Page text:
One of the most successful strategies has been to create formats that convert interests and opinions into identities, strengthen those identities, and confront them with antagonistic identities. The gatherings and debates that take place in accordance with these new formats are no longer interested in identifying consensus, distilling what is shared by dissenting voices or looking for intermediate points. Its aim is to equip the politicians involved with ammunition and opportunities to use it against their adversaries, to announce calamities if they are not elected and instill indignation and fear. Bored politicians who simply state their arguments neatly, try to convince with reasons and data, and maintain scrupulous respect for the right of their interlocutor to express dissenting points of view have all the odds.
This is how the “strong voices” take center stage, the ones that do not leave anyone indifferent. As Klein shows, based on rigorous scientific research, in this context the more political information is consumed, the poorer the understanding of political reality, fundamentally because the more erroneous and distorted are the perceptions that one has about the side to which they do not belong.
In the new media environments, it is the politicians most adept at sowing identity conflicts who find the greatest opportunities to prosper. The great provocations of Donald Trump, which in the past would have been considered as opinions of a misfit to the hegemonic codes (which would condemn him to insignificance and oblivion) find in the spaces created fertile ground to be covered, reproduced, commented on and dissected, repackaged and transferred to other spheres by those who manage them in their identity battles. In this process, they are celebrated or reviled, but they do not leave anyone indifferent. Trump places his opinion in a media machine prepared to catapult it into a new sphere of identity confrontation.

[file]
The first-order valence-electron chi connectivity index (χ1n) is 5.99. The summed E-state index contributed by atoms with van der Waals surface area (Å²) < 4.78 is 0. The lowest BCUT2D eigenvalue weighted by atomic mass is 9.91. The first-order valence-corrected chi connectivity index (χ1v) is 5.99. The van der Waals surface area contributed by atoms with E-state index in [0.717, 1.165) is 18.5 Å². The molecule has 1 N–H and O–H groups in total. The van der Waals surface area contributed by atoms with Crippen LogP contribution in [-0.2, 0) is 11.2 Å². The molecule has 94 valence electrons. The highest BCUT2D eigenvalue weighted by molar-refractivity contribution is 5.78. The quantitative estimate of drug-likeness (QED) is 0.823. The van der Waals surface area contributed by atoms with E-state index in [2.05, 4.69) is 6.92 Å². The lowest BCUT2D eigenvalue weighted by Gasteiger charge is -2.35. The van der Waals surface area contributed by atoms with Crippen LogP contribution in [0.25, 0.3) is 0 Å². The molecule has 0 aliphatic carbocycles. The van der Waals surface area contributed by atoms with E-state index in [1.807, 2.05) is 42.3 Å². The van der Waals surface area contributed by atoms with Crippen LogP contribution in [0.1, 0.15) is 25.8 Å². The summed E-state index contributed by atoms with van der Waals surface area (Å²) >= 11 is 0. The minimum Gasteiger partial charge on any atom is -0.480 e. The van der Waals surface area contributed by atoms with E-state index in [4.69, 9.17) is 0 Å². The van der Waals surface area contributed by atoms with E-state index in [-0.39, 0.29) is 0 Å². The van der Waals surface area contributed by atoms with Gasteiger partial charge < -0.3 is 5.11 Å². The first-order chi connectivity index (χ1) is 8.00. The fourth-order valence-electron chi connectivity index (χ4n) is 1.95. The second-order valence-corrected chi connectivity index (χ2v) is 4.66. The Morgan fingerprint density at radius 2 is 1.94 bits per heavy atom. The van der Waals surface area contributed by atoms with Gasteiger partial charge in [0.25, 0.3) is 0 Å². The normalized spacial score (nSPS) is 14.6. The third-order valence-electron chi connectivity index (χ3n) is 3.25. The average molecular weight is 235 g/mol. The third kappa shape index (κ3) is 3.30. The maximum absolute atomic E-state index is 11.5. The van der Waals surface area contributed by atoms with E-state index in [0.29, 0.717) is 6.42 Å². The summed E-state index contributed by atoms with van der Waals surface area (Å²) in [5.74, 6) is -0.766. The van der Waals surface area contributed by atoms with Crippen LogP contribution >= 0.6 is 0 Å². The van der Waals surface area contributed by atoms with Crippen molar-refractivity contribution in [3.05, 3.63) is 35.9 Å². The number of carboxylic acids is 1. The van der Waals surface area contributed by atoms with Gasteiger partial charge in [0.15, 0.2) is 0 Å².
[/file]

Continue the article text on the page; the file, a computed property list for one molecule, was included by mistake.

As Klein points out, “the political media are biased, but not so much to the left or right, but to the loud, scandalous, flashy, inspiring, and conflicting.” When Trump calls Mexican immigrants rapists and criminals, he captures the shared attention of people who hate him, whose “progressive” identity feels threatened, and that of people who have been anxiously waiting for someone who dares to say “the truth”.
Thus, during the primaries, the average coverage of Trump in cable news mentions was 52%. There were 17 Republican candidates in the primaries, and attention to Trump took up more time than that offered to the rest as a whole. Trump’s coverage made it impossible for his rivals to get his messages across.
Who says Trump is probably also saying Pablo Iglesias in 2014 and 2015. Or Isabel Díaz Ayuso in 2020. A new profile of politicians moves like a fish in water in the new media environment, and gets more airtime. They are treated as more worthy of comment than the most careful speeches, adjusted to the facts and oriented to the promotion of public policies. The greatest virtue of these figures is to understand what is newsworthy in the new scenario and use it to their advantage. However, as much as their styles seem abhorrent to us, they are not in the genesis of the polarization that are the profound transformations of the panorama of media competition.
Lately, voices of academics, intellectuals and qualified professionals have been raised against polarization, genuinely concerned about the implications for the quality of democracy. Unfortunately, they rarely manage to escape the temptation of anti-politics, blaming politicians and parties for engaging in practices and dynamics for which they are only partially responsible, real but limited. The first step in tackling a problem is getting to know it properly. Their manifestos to ask for more responsible, competent and committed politicians with the general interest, will continue to be a dead letter as long as they do not also direct the spotlight towards those who put the cameras, set up the stage and illuminate it. And they invite politicians to participate in the games that they propose.
Pau Marí-Klose He is president of the Foreign Affairs Commission of the Congress and collaborator of the Public Agenda
Sign in to continue reading
Just by having an account you can read this article, it’s free
Thanks for reading EL PAÍS